37. Ken Brown said,

    November 9, 2009 @ 9:46 am

    The author of the piece uses "Lego" as a mass noun and calls the individual pieces "pieces" or "bricks" or "bits". Which is all proper and as it should be.

    But whoever wrote the running head above it seems deeply confused: "Thousands of different Lego exist"

    Where is that from? Some Americans might have written "Thousands of different Legos exist". Us Brits would probably say "kinds of Lego" or "different lego bricks" or something like that (the mass noun "Lego" does not apply to individual pieces) But who says "different Lego exist?"

  38. outeast said,

    November 9, 2009 @ 9:51 am

    I wonder just how many of these names the kids really had prior to the – um – experiment? I know my eldest (3) hates to admit to ignorance; if I ask him what something is called and he knows neither the Czech nor English name he'll invariably make up a nonceword on the spot…

  39. dwmacg said,

    November 9, 2009 @ 11:16 am

    Interesting table at the end, there. Has anyone tried to use it to reconstruct proto-Lego?

    (Another Bay Stater here; our plural was Legos. I don't recall having names for the pieces, but in our house Legos were usually not a social pasttime.)

  40. Dan T. said,

    November 9, 2009 @ 12:28 pm

    Leggo my Eggo!

  41. Philip TAYLOR said,

    November 9, 2009 @ 1:59 pm

    Using Millymooly's observation and question "I have only heard "Legos" from Americans: is it a count noun, like "sports", or a plurale tantum, like "accommodations"?" as starting point, may I temporarily hijack this thread to discuss "accommodations" in <Am.E> and <Br.E>? In my idiolect, and as far as I know, in <Br.E> in general, "accommodations" is no longer used, at least in the sense of of "a room or place in which to stay" (the 1933 OED says of this sense, ""Formerly mostly in pl"). However, when this word arose yesterday in another context, and when I suggested that it would be better cast as "accommodation", several native speakers of <Am.E> argued against, and on taking a straw poll, I find that there seems to be a tendency in <Am.E> to treat "accommodations" as a /plurale tantum/, as Mollymooly observed. Could other native speakers of <Am.E> and <Br.E> please comment from their perspective ?

  42. Katherine said,

    November 9, 2009 @ 7:23 pm

    @Jenno: I had one of those where the console details were printed on. I wonder if the official name is the same or if they called it something different back then. I much preferred when they printed them on, I just can't line the stickers up on the bricks to my satisfaction. And what about when they tell you to put one sticker across more than one brick? So annoying.

    About the Lego vs Legos debate, NZer I've always called them "some Lego". And I disagree with genericising them, there are NO other bricks as good as Lego and I doubt anyone that has ever played with Lego (or Legos) would disagree with me. However I don't agree that that sort of thing should hurt their ability to protect their trademark. Anyway the singular of "Lego" is "brick" or "piece". So there.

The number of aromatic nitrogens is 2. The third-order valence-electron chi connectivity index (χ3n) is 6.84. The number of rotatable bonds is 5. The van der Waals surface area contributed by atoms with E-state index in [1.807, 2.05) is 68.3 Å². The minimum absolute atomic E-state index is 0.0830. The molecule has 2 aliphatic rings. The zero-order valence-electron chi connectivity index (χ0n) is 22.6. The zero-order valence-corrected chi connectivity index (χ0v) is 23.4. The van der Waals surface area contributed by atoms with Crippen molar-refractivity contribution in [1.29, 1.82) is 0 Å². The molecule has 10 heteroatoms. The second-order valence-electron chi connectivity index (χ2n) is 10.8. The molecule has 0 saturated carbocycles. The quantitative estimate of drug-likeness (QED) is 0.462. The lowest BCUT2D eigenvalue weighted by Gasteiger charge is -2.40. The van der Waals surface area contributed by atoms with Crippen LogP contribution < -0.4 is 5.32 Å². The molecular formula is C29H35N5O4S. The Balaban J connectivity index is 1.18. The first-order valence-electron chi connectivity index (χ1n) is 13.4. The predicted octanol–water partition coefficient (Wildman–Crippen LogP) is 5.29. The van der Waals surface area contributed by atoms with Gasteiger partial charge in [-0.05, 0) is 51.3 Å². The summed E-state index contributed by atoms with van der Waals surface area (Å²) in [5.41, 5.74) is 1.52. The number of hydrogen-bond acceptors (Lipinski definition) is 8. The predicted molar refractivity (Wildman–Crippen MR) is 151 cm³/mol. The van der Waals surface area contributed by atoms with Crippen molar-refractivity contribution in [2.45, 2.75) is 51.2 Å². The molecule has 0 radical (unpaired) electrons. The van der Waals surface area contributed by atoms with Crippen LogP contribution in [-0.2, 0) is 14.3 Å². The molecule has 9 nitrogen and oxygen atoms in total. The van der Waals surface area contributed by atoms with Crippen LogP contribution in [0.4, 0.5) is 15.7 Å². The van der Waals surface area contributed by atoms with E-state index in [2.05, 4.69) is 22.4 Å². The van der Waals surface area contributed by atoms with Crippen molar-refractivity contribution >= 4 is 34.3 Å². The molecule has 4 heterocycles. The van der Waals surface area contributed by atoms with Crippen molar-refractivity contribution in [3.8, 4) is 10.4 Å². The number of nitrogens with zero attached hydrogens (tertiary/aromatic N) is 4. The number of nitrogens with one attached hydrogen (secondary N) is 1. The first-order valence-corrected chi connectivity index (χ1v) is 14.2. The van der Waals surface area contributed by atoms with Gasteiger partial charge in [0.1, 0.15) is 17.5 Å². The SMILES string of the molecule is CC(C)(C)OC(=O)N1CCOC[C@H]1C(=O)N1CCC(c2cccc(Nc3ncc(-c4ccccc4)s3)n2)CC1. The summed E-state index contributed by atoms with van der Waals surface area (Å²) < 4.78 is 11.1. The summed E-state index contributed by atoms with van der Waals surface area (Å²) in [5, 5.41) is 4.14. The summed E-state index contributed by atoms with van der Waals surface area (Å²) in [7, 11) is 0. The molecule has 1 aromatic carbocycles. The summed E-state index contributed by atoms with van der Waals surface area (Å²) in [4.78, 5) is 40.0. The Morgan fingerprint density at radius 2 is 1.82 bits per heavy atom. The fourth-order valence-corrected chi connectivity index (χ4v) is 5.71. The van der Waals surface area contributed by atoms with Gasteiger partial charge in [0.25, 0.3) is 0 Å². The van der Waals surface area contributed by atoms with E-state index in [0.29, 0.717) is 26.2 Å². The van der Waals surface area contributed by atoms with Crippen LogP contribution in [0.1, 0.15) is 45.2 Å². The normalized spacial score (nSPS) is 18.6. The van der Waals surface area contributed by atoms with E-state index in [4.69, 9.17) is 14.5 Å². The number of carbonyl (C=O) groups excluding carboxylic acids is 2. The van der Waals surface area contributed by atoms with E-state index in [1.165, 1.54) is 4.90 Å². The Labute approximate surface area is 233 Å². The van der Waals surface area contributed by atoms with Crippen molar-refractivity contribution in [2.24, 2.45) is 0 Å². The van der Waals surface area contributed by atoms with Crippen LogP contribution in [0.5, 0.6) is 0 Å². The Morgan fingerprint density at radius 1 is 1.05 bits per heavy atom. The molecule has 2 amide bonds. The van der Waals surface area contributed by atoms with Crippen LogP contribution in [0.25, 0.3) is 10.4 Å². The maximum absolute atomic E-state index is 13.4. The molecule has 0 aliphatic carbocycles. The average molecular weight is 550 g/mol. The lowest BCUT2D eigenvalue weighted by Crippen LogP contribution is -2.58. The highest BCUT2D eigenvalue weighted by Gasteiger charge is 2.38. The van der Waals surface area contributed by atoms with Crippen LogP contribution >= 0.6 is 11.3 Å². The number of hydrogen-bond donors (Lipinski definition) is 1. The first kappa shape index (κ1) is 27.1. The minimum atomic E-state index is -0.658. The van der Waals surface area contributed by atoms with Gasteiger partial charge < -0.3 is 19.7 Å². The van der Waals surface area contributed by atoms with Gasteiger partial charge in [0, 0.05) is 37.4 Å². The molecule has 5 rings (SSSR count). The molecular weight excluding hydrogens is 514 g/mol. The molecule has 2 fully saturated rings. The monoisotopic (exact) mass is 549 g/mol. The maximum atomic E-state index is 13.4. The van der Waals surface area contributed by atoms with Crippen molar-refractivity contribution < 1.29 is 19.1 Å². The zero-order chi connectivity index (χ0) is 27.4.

43. Peter Taylor said,

    November 10, 2009 @ 5:18 am

    @Philip Taylor: en-gb here. I use accommodation (uncountable), but lodgings. ("Lodging" doesn't sound wrong but it doesn't trip to the tongue easily).

    With respect to my earlier comment, I have thought of some company names which I use as count nouns: namely computer companies. I will talk of Apples or Dells, meaning in each case computers made by the corresponding company.

  44. Janice Huth Byer said,

    November 10, 2009 @ 7:35 am

    Philip Taylor: Hi. I'm a speaker of American English for whom "accommodations" entails not only "a room or place in which to stay" but also everything within that might serve to accommodate the guest, from linens to central heating to chocolates on the pillow. In other words, for me an accommodation would be merely an empty place to lay my tired head. Hence, at a hotel, I always seek accommodations.

    On the other hand, unlike our British friend, Peter Taylor, above, I seek lodging never lodgings. That is, unless I'm booking rooms, say, for a group or multiple rooms for a trip. Only then would I seek lodgings.

  45. Philip TAYLOR said,

    November 10, 2009 @ 1:21 pm

    Peter Taylor : yes, for me, "lodgings" is also the only form I would use as a substantive, although "lodging" is clearly normal when used verbally.

    Janice Huth Byer : this one I would really like to explore further, because it emphasises not only that we are "two nations divided by a common language" but also that each of us (speaking, as it were, on behalf of our respective nations) frequently has little real idea of what the other means when he/she uses a word with which we are very familiar but which each of us uses in a subtly different sense. For example, I visit my friends; you (I imagine) visit with them. So whereas my usage is concerned solely with the fact that they live somewhere other than I do, and that in order to meet them at their home I have to travel and arrive at their home at a time when they are in (my sense of "visit"), I suspect that your usage places far more emphasis on what you do once the travel is complete and after you have entered their home. In the same way, it is quite clear from what you write about "accommodation(s)" that if you were to write to a hotel asking if they had any accommodation available for the night of (say) 3rd December, your expectations would be different to mine. Yes, I would expect a room, and I would expect a bed, and bed linen (interesting : again you use the plural form here, whilst I use the singular), and facilities for washing and related activities; whilst if you asked the same question using the singular form, you might expect to be offered rather less than if you used the plural form. Have I understood you correctly ?

  46. Sandra Wilde said,

    November 10, 2009 @ 6:48 pm

    And one more wrinkle – why does everyone spell it Legos rather than Legoes (like cargoes) or Lego's (like Levi's)?

  47. Terry Collmann said,

    November 13, 2009 @ 2:04 pm

    Acilius: "one of the pieces in the article, referred to variously by the children as "microphone," "hose two," "the gun," and "blaster piece," is officially designated "butt." No seven year old in the English speaking world could look at that name and use another."

    No child in the American English-speaking world. If a British child knew the word "butt" (not likely, even if they were regular watchers of the Disney Channel) it would only be in the context of a large container at the bottom of a gutter downpipe, used to collect and store rainwater for watering their parents' garden.